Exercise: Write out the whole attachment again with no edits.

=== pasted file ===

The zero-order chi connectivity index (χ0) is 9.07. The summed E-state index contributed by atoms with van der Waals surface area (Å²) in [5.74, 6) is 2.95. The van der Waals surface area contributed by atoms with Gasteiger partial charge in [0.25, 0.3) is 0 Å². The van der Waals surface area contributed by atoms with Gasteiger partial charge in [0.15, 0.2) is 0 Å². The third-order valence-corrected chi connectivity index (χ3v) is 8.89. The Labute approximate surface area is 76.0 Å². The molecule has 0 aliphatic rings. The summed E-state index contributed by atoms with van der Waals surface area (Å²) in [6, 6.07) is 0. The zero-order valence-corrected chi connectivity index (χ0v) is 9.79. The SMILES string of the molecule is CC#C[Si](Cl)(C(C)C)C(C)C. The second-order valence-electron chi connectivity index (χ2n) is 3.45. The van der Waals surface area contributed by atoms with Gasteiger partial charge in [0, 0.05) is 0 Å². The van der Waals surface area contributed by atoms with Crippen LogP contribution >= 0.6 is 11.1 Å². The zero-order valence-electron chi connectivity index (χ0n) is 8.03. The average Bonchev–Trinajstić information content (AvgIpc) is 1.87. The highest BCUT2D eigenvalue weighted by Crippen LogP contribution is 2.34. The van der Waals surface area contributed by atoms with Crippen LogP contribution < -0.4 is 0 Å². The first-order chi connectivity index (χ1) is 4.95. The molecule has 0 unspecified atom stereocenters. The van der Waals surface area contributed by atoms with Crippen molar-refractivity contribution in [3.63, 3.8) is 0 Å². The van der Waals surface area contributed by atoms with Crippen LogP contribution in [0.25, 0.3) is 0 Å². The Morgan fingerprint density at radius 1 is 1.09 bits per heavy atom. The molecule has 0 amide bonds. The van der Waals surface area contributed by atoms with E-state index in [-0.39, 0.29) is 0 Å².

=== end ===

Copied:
The zero-order chi connectivity index (χ0) is 9.07. The summed E-state index contributed by atoms with van der Waals surface area (Å²) in [5.74, 6) is 2.95. The van der Waals surface area contributed by atoms with Gasteiger partial charge in [0.25, 0.3) is 0 Å². The van der Waals surface area contributed by atoms with Gasteiger partial charge in [0.15, 0.2) is 0 Å². The third-order valence-corrected chi connectivity index (χ3v) is 8.89. The Labute approximate surface area is 76.0 Å². The molecule has 0 aliphatic rings. The summed E-state index contributed by atoms with van der Waals surface area (Å²) in [6, 6.07) is 0. The zero-order valence-corrected chi connectivity index (χ0v) is 9.79. The SMILES string of the molecule is CC#C[Si](Cl)(C(C)C)C(C)C. The second-order valence-electron chi connectivity index (χ2n) is 3.45. The van der Waals surface area contributed by atoms with Gasteiger partial charge in [0, 0.05) is 0 Å². The van der Waals surface area contributed by atoms with Crippen LogP contribution >= 0.6 is 11.1 Å². The zero-order valence-electron chi connectivity index (χ0n) is 8.03. The average Bonchev–Trinajstić information content (AvgIpc) is 1.87. The highest BCUT2D eigenvalue weighted by Crippen LogP contribution is 2.34. The van der Waals surface area contributed by atoms with Crippen LogP contribution < -0.4 is 0 Å². The first-order chi connectivity index (χ1) is 4.95. The molecule has 0 unspecified atom stereocenters. The van der Waals surface area contributed by atoms with Crippen molar-refractivity contribution in [3.63, 3.8) is 0 Å². The van der Waals surface area contributed by atoms with Crippen LogP contribution in [0.25, 0.3) is 0 Å². The Morgan fingerprint density at radius 1 is 1.09 bits per heavy atom. The molecule has 0 amide bonds. The van der Waals surface area contributed by atoms with E-state index in [-0.39, 0.29) is 0 Å².